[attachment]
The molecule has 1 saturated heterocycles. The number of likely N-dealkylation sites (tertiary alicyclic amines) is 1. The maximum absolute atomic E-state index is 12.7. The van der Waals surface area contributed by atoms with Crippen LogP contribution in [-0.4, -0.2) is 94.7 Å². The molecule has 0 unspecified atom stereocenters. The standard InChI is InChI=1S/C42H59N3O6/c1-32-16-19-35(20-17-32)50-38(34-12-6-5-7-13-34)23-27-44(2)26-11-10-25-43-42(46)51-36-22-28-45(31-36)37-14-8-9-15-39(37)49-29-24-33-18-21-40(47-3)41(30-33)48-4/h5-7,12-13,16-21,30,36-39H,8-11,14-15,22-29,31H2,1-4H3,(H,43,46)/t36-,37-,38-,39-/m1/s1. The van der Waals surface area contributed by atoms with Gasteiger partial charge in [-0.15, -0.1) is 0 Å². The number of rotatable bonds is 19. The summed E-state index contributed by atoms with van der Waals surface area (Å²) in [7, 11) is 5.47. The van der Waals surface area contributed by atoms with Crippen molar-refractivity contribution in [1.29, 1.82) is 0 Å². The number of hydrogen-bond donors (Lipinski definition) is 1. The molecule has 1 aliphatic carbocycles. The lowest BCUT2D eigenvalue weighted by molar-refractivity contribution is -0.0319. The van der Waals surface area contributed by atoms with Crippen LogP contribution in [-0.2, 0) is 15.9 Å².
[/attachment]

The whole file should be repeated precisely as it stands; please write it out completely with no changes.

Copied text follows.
The molecule has 1 saturated heterocycles. The number of likely N-dealkylation sites (tertiary alicyclic amines) is 1. The maximum absolute atomic E-state index is 12.7. The van der Waals surface area contributed by atoms with Crippen LogP contribution in [-0.4, -0.2) is 94.7 Å². The molecule has 0 unspecified atom stereocenters. The standard InChI is InChI=1S/C42H59N3O6/c1-32-16-19-35(20-17-32)50-38(34-12-6-5-7-13-34)23-27-44(2)26-11-10-25-43-42(46)51-36-22-28-45(31-36)37-14-8-9-15-39(37)49-29-24-33-18-21-40(47-3)41(30-33)48-4/h5-7,12-13,16-21,30,36-39H,8-11,14-15,22-29,31H2,1-4H3,(H,43,46)/t36-,37-,38-,39-/m1/s1. The van der Waals surface area contributed by atoms with Gasteiger partial charge in [-0.15, -0.1) is 0 Å². The number of rotatable bonds is 19. The summed E-state index contributed by atoms with van der Waals surface area (Å²) in [7, 11) is 5.47. The van der Waals surface area contributed by atoms with Crippen molar-refractivity contribution in [1.29, 1.82) is 0 Å². The number of hydrogen-bond donors (Lipinski definition) is 1. The molecule has 1 aliphatic carbocycles. The lowest BCUT2D eigenvalue weighted by molar-refractivity contribution is -0.0319. The van der Waals surface area contributed by atoms with Crippen LogP contribution in [-0.2, 0) is 15.9 Å².